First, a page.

When there are literally millions of songs available at your fingertips, there is an unquestionable comfort in not having to choose. Much like some can find comfort in the scheduled programming of terrestrial television, hitting the shuffle button on your music app to dive into your preferred songs can be a calming adventure, as can allowing those tracks to provide an algorithmic set of suggestions. It’s fair to say Blossoms, and their latest record Ribbon Around the Bomb fits neatly into the nook.
Beginning with ‘The Writer’s Theme’, a Desert Island Discs adjacent jaunt into the past only cements the foundations of the record we’re about to hear. Ignoring the fact that the album’s instrumental beginning, there is something somewhat self-important from the very off and titling that track ‘The Writer’s Theme’ only does more damage. As the L-Train of ‘Ode to New York City’ begins chugging away to start the LP in earnest, there is a palpable sense of warm pop-tinged indie comfort.
That theme continues throughout the album’s 37-minute run time. The Stockport lads have certainly matured over recent years, and there is a tangible sense of the band now reflecting on themselves as songwriters beyond a rabble-rousing gang of musicians that most groups begin as. The production is polished but not over-layered, allowing the potency of Tom Ogden’s lyrics to permeate the dosed-up pop tunes. James Skelly and Richard Turvey operate as the producers for this album, and it shines brightly.
Touching on a whole dump truck full of musical genres, from the Beatles-esque ‘Ribbon Around the Bomb’, which deals with the idea of garnishing the dark world around us, to the devilishly disco-flecked ‘Care For’ and all the way back to the Johnny Marr-inspired intricacies of ‘Born Wild’, the album is packed with nods to the past and a hint at the band’s future.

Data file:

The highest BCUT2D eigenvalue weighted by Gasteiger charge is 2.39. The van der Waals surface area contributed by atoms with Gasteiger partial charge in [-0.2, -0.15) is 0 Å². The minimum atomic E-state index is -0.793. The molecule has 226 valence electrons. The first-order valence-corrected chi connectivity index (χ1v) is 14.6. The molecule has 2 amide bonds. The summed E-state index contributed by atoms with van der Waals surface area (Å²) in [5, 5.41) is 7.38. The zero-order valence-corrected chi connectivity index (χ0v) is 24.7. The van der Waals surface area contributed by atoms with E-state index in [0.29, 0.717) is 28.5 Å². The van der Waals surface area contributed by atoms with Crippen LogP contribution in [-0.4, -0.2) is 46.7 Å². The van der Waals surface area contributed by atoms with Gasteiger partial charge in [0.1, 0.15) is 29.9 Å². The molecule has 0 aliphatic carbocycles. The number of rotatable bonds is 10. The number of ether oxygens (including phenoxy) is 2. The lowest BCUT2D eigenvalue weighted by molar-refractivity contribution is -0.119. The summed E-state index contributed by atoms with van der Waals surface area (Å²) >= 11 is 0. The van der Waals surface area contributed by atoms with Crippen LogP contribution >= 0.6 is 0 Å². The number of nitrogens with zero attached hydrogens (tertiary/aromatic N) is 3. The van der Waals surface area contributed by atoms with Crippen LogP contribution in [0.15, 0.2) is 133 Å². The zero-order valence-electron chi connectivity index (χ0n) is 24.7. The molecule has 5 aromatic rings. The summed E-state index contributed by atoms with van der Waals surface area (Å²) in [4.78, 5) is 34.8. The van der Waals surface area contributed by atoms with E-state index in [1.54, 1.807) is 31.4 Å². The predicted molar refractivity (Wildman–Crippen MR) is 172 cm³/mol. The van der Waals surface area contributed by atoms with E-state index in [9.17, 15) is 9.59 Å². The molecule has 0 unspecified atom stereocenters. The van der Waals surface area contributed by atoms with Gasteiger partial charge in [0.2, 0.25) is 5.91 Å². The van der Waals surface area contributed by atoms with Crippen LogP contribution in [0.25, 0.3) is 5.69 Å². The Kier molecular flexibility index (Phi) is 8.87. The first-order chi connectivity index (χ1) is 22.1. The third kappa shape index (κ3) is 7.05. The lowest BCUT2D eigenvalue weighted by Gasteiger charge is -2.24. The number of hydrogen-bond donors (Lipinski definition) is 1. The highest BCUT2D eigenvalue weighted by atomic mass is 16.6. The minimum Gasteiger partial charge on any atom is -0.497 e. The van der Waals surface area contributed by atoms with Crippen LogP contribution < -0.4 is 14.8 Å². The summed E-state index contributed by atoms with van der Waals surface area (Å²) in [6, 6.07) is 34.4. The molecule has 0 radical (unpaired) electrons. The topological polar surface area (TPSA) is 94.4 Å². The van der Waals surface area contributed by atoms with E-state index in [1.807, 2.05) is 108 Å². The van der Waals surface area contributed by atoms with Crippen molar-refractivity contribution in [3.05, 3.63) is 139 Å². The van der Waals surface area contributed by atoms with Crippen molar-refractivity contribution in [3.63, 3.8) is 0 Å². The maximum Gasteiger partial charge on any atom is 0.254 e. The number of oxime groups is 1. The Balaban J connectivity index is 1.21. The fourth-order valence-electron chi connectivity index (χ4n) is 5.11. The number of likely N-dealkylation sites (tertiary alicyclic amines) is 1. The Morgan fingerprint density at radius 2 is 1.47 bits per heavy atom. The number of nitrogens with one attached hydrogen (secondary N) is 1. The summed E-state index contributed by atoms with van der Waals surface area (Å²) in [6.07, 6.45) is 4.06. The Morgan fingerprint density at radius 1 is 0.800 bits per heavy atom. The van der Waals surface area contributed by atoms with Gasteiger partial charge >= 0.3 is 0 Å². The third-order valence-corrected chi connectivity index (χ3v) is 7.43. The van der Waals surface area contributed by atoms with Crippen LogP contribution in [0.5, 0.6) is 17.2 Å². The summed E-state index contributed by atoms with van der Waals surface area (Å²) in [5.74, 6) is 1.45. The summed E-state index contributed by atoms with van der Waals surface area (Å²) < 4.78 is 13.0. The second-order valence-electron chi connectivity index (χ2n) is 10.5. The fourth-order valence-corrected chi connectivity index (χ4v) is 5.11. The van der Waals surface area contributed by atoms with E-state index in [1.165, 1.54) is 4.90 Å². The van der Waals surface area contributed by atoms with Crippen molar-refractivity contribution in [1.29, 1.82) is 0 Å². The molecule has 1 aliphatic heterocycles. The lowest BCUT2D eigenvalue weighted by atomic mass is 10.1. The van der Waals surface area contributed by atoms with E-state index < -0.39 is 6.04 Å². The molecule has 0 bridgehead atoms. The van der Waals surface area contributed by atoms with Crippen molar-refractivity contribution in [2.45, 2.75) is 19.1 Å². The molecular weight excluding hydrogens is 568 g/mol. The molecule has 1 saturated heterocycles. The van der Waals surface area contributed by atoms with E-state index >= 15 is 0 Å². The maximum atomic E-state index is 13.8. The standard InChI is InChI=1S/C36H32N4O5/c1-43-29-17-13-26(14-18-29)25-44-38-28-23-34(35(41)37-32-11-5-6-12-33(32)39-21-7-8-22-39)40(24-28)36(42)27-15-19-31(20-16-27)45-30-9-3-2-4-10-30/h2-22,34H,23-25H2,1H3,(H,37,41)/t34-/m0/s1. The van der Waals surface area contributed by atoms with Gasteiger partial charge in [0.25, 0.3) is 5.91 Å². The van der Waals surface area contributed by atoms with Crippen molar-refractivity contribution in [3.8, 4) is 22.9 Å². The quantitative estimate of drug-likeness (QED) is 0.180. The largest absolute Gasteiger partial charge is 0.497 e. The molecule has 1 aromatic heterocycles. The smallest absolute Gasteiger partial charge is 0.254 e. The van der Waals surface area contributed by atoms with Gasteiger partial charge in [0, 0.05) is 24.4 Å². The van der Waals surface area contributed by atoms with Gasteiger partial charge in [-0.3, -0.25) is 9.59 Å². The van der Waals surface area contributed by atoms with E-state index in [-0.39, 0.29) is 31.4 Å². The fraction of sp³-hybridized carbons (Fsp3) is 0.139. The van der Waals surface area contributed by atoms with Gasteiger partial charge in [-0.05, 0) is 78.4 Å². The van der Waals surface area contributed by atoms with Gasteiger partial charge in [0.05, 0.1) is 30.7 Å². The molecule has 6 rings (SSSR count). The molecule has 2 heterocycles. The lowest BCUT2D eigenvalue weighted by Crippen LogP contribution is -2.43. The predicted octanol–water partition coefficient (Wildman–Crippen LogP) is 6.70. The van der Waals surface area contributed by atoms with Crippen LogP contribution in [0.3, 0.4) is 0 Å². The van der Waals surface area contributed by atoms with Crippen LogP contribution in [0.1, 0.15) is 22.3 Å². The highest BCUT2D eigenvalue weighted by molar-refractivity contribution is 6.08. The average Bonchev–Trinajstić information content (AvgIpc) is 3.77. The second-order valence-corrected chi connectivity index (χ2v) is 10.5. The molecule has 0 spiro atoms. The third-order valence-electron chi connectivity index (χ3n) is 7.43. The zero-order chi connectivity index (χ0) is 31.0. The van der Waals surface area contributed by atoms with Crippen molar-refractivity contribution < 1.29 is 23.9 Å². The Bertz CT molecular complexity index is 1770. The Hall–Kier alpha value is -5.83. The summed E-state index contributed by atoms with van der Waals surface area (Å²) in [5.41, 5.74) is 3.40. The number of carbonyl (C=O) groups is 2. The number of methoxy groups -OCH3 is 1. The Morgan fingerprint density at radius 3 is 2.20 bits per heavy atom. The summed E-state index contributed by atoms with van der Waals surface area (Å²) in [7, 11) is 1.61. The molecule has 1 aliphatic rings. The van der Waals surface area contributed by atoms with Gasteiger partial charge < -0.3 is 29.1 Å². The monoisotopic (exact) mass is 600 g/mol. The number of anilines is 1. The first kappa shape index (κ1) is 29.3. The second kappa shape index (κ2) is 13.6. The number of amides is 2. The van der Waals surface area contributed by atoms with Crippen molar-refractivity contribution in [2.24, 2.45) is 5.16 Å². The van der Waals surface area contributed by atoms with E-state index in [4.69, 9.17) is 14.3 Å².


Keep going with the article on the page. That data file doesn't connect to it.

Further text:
In that instance, there can be no doubt that this will be the album that pushes Blossoms into a brand new level of widespread adoration. However, this is where the main sticking point of the record arises. Ignoring the general joyfulness of the album and still doffing our caps to the group’s ability to write a good tune, there is something incredibly uninspiring about the LP.
There’s a lot to like about portraying an album that represents the ideals and inspirations of the entire band, but Ribbon Around the Bomb sounds like so many different artists at once it feels like an algorithmic orgasm. An AI composite of the last 50 years of British music would sound something very similar to this record. From Ogden’s Jake Bugg inspired vocal ( a geographical hazard), the Marr-esque guitar work, the clear Paul McCartney fan club moments, all the way through to the deliberately festival-targeted singalong of the Frida Kahlo-inspired title track.
Ribbon Around the Bomb is not a bad album by any stretch. It has steering wheel finger tapping written all over it. Lyrically, it is some of Ogden’s best work, and musically, the songs are clean and well put together, bouncing happily down the airwaves. The record will likely take the number one spot next week, will undoubtedly be a triumph for any Blossoms fan out there, and, most likely, become this year’s go-to Christmas present for anyone who listens to Radio X in the mornings. The group are far better than being the go-to band for Spotify’s follow-on playlist creators, though, and should be doing everything in their power to avoid such a tag with future releases.
When the music world is there for the taking for a band willing to push themselves into the visceral realms of living we seem to be constricted to in 2022; there’s something incredibly disappointing about sounding like everybody else.